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Author Topic: Wiltsbury Junction - Inspired by Westbury  (Read 24470 times)

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Offline Vigo

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Re: Wiltsbury Junction - Inspired by Westbury
« Reply #975 on: May 30, 2019, 11:56:48 AM »
... I've never visited the extreme southwest of Scotland and on several recent visits have considered a drive over to Stranraer. I've just planned my next trip to Scotland! Thanks, GreyWolf!

Leon

I've got a nice 2 bed cottage for sale there at the moment if you like the area for £135k (blatant sales plug  :sorrysign:).
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Latest project: San Pablo - Rural Spain in miniature (HOe ish)

Offline Leon

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Re: Wiltsbury Junction - Inspired by Westbury
« Reply #976 on: May 30, 2019, 05:42:18 PM »
I've got a nice 2 bed cottage for sale there at the moment if you like the area for £135k (blatant sales plug  :sorrysign:).

A few years ago I just might have had an interest. Probably something nearer to Edinburgh would have been my preference, though.

Leon
"I've learned that people will forget what you said, people will forget what you did, but people will never forget how you made them feel." - Maya Angelou

Offline Leon

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Re: Wiltsbury Junction - Inspired by Westbury
« Reply #977 on: June 06, 2019, 02:18:46 AM »
The Gods smiled on us during the last few days of our UK holiday. We were able to do S. S. Great Britain, Longleat, and Didcot. All three venues were exceptional experiences. My photo album Didcot, 2019 can be viewed at https://photos.app.goo.gl/5MJqKCgaaLayHcpd8. There has been no editing but the photographs are listed chronologically from my arrival. I was able to take the train from Bath Spa to Didcot Parkway and was at the ticket office within two minutes!

Leon
"I've learned that people will forget what you said, people will forget what you did, but people will never forget how you made them feel." - Maya Angelou

Offline Leon

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Re: Wiltsbury Junction - Inspired by Westbury
« Reply #978 on: June 07, 2019, 04:06:29 PM »
I'm considering the purchase of a Winchester Castle, Graham Farish. The tender sports the Coat of Arms logo which was replaced with the "shirtbutton" - in 1934. the Winchester Castle was built in 1935. The GWR Coat of Arms is said to have been re-introduced around 1942, but that is the date when the monogram logo - GWR - replaced the "shirtbutton". I guess I'm confused. Can anybody explain to me why the Winchester Castle would bear the Coat of Arms on the tender rather than the Roundel? Or, why the Coat of Arms would have been re-introduced at the same time as the GWR monogram logo?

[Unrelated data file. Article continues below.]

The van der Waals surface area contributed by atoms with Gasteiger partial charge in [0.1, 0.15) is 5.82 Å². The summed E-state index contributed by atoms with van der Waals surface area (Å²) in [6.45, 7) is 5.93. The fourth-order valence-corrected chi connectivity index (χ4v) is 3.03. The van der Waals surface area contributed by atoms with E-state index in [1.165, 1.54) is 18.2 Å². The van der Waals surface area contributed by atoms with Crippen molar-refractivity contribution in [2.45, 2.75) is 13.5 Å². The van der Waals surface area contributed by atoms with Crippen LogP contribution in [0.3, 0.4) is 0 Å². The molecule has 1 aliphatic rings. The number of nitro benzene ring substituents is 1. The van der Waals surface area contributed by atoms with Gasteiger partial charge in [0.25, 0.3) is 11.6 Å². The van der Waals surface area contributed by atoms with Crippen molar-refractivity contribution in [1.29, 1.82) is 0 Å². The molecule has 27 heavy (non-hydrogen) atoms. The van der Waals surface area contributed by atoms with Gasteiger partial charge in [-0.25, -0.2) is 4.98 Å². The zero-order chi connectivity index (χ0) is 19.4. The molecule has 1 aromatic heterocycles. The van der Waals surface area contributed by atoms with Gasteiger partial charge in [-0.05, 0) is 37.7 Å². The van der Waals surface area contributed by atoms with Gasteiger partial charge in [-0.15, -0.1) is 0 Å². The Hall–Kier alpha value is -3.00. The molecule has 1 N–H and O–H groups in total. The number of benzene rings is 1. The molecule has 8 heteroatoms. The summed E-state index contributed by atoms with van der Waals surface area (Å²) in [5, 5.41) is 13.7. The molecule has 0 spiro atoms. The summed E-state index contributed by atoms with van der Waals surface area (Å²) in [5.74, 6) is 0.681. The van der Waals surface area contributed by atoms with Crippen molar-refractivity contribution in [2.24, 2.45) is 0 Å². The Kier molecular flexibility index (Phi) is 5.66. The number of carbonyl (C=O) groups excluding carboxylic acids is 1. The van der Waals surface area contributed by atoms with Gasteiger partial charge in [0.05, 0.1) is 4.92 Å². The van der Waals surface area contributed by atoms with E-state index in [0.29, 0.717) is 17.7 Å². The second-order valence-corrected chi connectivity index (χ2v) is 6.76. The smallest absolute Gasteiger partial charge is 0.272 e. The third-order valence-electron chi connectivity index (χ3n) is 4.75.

Leon
"I've learned that people will forget what you said, people will forget what you did, but people will never forget how you made them feel." - Maya Angelou

Offline Train Waiting

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Re: Wiltsbury Junction - Inspired by Westbury
« Reply #979 on: June 07, 2019, 07:34:58 PM »
I'm considering the purchase of a Winchester Castle, Graham Farish. The tender sports the Coat of Arms logo which was replaced with the "shirtbutton" - in 1934. the Winchester Castle was built in 1935. The GWR Coat of Arms is said to have been re-introduced around 1942, but that is the date when the monogram logo - GWR - replaced the "shirtbutton". I guess I'm confused. Can anybody explain to me why the Winchester Castle would bear the Coat of Arms on the tender rather than the Roundel? Or, why the Coat of Arms would have been re-introduced at the same time as the GWR monogram logo?

Leon

Leon

Two questions.

I'm no expert on Graham Farish locomotives but I think Winchester Castle is one of the older models and not a current offering.  Perhaps the manufacturer was not as diligent with regard to researching the historically-correct livery as you have been.  The 'shirtbutton' monogram was, perhaps, not thought to be as attractive as the 'Great (Coat of Arms) Western' livery.  The monogram tended to look good on stationery, crockery and, at the opposite end of the scale, buildings.  However, it often looked weak on the tender or tank side of a locomotive.

As for your second question, the Coat of Arms was re-introduced in 1942 for the most important locomotives as 'G (Coat of Arms) W'.  Lesser locomotives received the widely-spaced 'G W R' lettering .  The monogram continued post-1942 for certain uses, such as road vehicles.

Put simply, passenger carriages' liveries went the opposite way!

I hope this helps and glad to discuss.

Best wishes.

John
« Last Edit: June 07, 2019, 07:50:16 PM by Train Waiting »
'Why does the Disney Castle work so well?  Because it borrows from reality without ever slipping into it.'

(Acknowledgement: John Goodall Esq, Architectural Editor, 'Country Life'.)

The Table-Top Railway is an attempt to create, in British 'N' gauge,  a 'semi-scenic' railway in the old-fashioned style, reminiscent of the layouts of the 1920s to the 1950s.

Offline port perran

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Re: Wiltsbury Junction - Inspired by Westbury
« Reply #980 on: June 07, 2019, 08:15:15 PM »
Hi Leon

Iím a little confused but believe your potential purchase (Winchester Castle) is in GW green livery with GREAT (Coat of Arms) WESTERN on the tender.
I agree with John (TW) that 5042 could well have received that Coat of Arms in 1942 which, if I remember correctly, suits your chosen period?

If it is the one I have looked at on Ebay, it appears to be in good condition for an older GF model.

Regards
Martin
If it looks right then it most probably is right.


Offline Leon

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Re: Wiltsbury Junction - Inspired by Westbury
« Reply #981 on: June 07, 2019, 09:46:08 PM »